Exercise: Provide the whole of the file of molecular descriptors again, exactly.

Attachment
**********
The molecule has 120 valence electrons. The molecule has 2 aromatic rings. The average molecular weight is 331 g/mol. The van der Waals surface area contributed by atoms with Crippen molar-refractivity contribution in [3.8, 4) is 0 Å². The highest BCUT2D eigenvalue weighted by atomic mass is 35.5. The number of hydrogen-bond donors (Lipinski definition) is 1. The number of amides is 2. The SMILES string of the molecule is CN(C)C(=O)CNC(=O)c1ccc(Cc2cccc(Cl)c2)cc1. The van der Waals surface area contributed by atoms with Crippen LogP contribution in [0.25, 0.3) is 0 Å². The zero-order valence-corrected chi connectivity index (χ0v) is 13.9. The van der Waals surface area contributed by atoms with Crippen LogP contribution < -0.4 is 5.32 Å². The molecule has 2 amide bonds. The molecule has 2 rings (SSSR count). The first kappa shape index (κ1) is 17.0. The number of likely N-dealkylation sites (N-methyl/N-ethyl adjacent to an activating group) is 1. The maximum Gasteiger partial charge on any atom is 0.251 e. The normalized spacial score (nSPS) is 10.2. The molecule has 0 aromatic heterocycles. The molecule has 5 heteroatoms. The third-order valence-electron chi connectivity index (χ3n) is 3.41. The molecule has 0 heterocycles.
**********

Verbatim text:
The molecule has 120 valence electrons. The molecule has 2 aromatic rings. The average molecular weight is 331 g/mol. The van der Waals surface area contributed by atoms with Crippen molar-refractivity contribution in [3.8, 4) is 0 Å². The highest BCUT2D eigenvalue weighted by atomic mass is 35.5. The number of hydrogen-bond donors (Lipinski definition) is 1. The number of amides is 2. The SMILES string of the molecule is CN(C)C(=O)CNC(=O)c1ccc(Cc2cccc(Cl)c2)cc1. The van der Waals surface area contributed by atoms with Crippen LogP contribution in [0.25, 0.3) is 0 Å². The zero-order valence-corrected chi connectivity index (χ0v) is 13.9. The van der Waals surface area contributed by atoms with Crippen LogP contribution < -0.4 is 5.32 Å². The molecule has 2 amide bonds. The molecule has 2 rings (SSSR count). The first kappa shape index (κ1) is 17.0. The number of likely N-dealkylation sites (N-methyl/N-ethyl adjacent to an activating group) is 1. The maximum Gasteiger partial charge on any atom is 0.251 e. The normalized spacial score (nSPS) is 10.2. The molecule has 0 aromatic heterocycles. The molecule has 5 heteroatoms. The third-order valence-electron chi connectivity index (χ3n) is 3.41. The molecule has 0 heterocycles.